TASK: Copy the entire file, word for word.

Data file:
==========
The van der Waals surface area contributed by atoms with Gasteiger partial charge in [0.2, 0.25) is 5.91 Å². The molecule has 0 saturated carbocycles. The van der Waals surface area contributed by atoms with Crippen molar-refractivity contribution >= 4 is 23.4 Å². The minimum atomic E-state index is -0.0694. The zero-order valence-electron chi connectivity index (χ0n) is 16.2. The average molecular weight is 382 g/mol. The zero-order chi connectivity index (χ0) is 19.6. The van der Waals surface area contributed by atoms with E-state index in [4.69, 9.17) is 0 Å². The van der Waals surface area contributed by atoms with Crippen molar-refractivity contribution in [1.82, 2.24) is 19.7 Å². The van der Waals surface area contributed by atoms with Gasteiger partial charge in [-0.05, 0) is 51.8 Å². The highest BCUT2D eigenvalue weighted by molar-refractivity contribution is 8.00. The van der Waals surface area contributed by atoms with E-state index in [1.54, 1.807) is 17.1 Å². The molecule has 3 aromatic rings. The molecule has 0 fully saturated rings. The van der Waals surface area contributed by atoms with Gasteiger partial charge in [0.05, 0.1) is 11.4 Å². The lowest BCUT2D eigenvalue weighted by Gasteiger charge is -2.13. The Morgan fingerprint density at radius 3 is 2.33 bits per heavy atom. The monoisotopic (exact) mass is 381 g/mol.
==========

The van der Waals surface area contributed by atoms with Gasteiger partial charge in [0.2, 0.25) is 5.91 Å². The molecule has 0 saturated carbocycles. The van der Waals surface area contributed by atoms with Crippen molar-refractivity contribution >= 4 is 23.4 Å². The minimum atomic E-state index is -0.0694. The zero-order valence-electron chi connectivity index (χ0n) is 16.2. The average molecular weight is 382 g/mol. The zero-order chi connectivity index (χ0) is 19.6. The van der Waals surface area contributed by atoms with E-state index in [4.69, 9.17) is 0 Å². The van der Waals surface area contributed by atoms with Crippen molar-refractivity contribution in [1.82, 2.24) is 19.7 Å². The van der Waals surface area contributed by atoms with Gasteiger partial charge in [-0.05, 0) is 51.8 Å². The highest BCUT2D eigenvalue weighted by molar-refractivity contribution is 8.00. The van der Waals surface area contributed by atoms with E-state index in [1.54, 1.807) is 17.1 Å². The molecule has 3 aromatic rings. The molecule has 0 fully saturated rings. The van der Waals surface area contributed by atoms with Gasteiger partial charge in [0.05, 0.1) is 11.4 Å². The lowest BCUT2D eigenvalue weighted by Gasteiger charge is -2.13. The Morgan fingerprint density at radius 3 is 2.33 bits per heavy atom. The monoisotopic (exact) mass is 381 g/mol.